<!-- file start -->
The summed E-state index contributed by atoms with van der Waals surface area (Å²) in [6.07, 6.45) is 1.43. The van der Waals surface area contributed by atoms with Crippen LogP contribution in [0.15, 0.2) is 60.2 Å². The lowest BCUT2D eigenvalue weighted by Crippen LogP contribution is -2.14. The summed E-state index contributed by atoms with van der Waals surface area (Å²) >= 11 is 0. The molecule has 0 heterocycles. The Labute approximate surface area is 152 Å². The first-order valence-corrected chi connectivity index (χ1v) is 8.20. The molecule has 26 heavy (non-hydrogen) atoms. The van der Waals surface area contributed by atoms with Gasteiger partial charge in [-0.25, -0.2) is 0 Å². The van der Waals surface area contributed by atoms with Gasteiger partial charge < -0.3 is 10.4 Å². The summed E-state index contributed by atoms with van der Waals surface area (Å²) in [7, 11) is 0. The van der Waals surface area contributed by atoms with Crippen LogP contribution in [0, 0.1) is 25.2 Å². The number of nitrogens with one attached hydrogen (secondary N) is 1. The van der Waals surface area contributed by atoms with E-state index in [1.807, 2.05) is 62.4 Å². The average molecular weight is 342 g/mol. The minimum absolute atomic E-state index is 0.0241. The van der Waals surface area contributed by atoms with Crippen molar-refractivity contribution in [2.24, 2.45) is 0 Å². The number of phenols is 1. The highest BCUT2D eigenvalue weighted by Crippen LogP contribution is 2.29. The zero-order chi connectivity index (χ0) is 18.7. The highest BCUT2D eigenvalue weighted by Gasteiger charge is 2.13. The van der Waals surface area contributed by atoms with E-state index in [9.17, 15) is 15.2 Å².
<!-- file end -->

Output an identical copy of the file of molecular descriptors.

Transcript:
The summed E-state index contributed by atoms with van der Waals surface area (Å²) in [6.07, 6.45) is 1.43. The van der Waals surface area contributed by atoms with Crippen LogP contribution in [0.15, 0.2) is 60.2 Å². The lowest BCUT2D eigenvalue weighted by Crippen LogP contribution is -2.14. The summed E-state index contributed by atoms with van der Waals surface area (Å²) >= 11 is 0. The molecule has 0 heterocycles. The Labute approximate surface area is 152 Å². The first-order valence-corrected chi connectivity index (χ1v) is 8.20. The molecule has 26 heavy (non-hydrogen) atoms. The van der Waals surface area contributed by atoms with Gasteiger partial charge in [-0.25, -0.2) is 0 Å². The van der Waals surface area contributed by atoms with Gasteiger partial charge < -0.3 is 10.4 Å². The summed E-state index contributed by atoms with van der Waals surface area (Å²) in [7, 11) is 0. The van der Waals surface area contributed by atoms with Crippen LogP contribution in [0, 0.1) is 25.2 Å². The number of nitrogens with one attached hydrogen (secondary N) is 1. The van der Waals surface area contributed by atoms with E-state index in [1.807, 2.05) is 62.4 Å². The average molecular weight is 342 g/mol. The minimum absolute atomic E-state index is 0.0241. The van der Waals surface area contributed by atoms with Crippen molar-refractivity contribution in [2.24, 2.45) is 0 Å². The number of phenols is 1. The highest BCUT2D eigenvalue weighted by Crippen LogP contribution is 2.29. The zero-order chi connectivity index (χ0) is 18.7. The highest BCUT2D eigenvalue weighted by Gasteiger charge is 2.13. The van der Waals surface area contributed by atoms with E-state index in [9.17, 15) is 15.2 Å².